Eating fish rich in omega 3 fatty acids boosts heart health in women of childbearing age, says study.
The study is the first to examine younger women, age 15-49, and determine whether fish in their diet has a real impact on their current likelihood of heart problems, instead of their longevity.
For instance, "those who rarely or never ate fish had 50 percent more cardiovascular problems over eight years than those who ate fish regularly," the research said.
Women who rarely or never ate fish faced a 90 percent higher risk of heart problems than those who ate fish weekly.
When researchers looked at hospital admissions for cardiovascular disease in three different assessments over a 30 week period, they found it was three times higher among women who did not eat fish.
The findings, published in Hypertension: Journal of the American Heart Association, are based on a Danish study of 49,000 women with a median age of 30 that spanned eight years.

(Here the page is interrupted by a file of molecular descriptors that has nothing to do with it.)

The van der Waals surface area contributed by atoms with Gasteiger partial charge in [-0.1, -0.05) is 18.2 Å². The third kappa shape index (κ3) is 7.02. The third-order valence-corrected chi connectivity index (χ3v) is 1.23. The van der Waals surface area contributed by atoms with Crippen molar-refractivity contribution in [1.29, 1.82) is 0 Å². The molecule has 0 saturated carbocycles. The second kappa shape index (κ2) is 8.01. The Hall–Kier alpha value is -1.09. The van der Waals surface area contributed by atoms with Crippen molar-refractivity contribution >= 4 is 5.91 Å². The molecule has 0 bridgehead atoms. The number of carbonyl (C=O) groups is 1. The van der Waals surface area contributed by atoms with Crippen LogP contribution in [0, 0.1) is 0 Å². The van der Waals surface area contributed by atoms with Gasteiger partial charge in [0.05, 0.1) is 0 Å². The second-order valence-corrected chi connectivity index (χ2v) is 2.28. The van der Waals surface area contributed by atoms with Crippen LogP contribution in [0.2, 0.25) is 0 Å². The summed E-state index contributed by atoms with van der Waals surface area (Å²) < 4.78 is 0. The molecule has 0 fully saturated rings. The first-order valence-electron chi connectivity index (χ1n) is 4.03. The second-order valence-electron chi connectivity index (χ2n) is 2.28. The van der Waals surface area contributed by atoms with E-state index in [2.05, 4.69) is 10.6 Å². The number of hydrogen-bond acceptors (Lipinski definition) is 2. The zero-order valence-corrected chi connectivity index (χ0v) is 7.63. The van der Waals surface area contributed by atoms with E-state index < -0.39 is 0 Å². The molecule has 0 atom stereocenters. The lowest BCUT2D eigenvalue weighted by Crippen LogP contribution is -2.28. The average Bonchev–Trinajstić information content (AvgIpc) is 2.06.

Women were interviewed by phone about their family history, lifestyle and fish consumption, and were tracked over the next eight years.
"We saw a strong association with cardiovascular disease in the women who were still in their late 30s," said Marin Strom, lead researcher and post doctoral fellow at the Centre for Fetal Programming at Statens Serum Institut in Copenhagen, Denmark.
"The biggest challenge in getting health messages like this across to younger populations is that usually the benefits may not be evident for 30 or 40 years, but our study shows this is not the case."
Women most commonly reported eating cod, salmon, herring, and mackerel, all of which are high in omega-3 polyunsaturated fatty acids, believed to protect against heart and vascular disease.
The study focused exclusively on dietary intake of fish, not supplements with fish oil.
"Women who eat fish should find the results encouraging, but it is important to emphasize that to obtain the greatest benefit from fish and fish oils, women should follow the dietary recommendations to eat fish as a main meal at least twice a week," said Strom.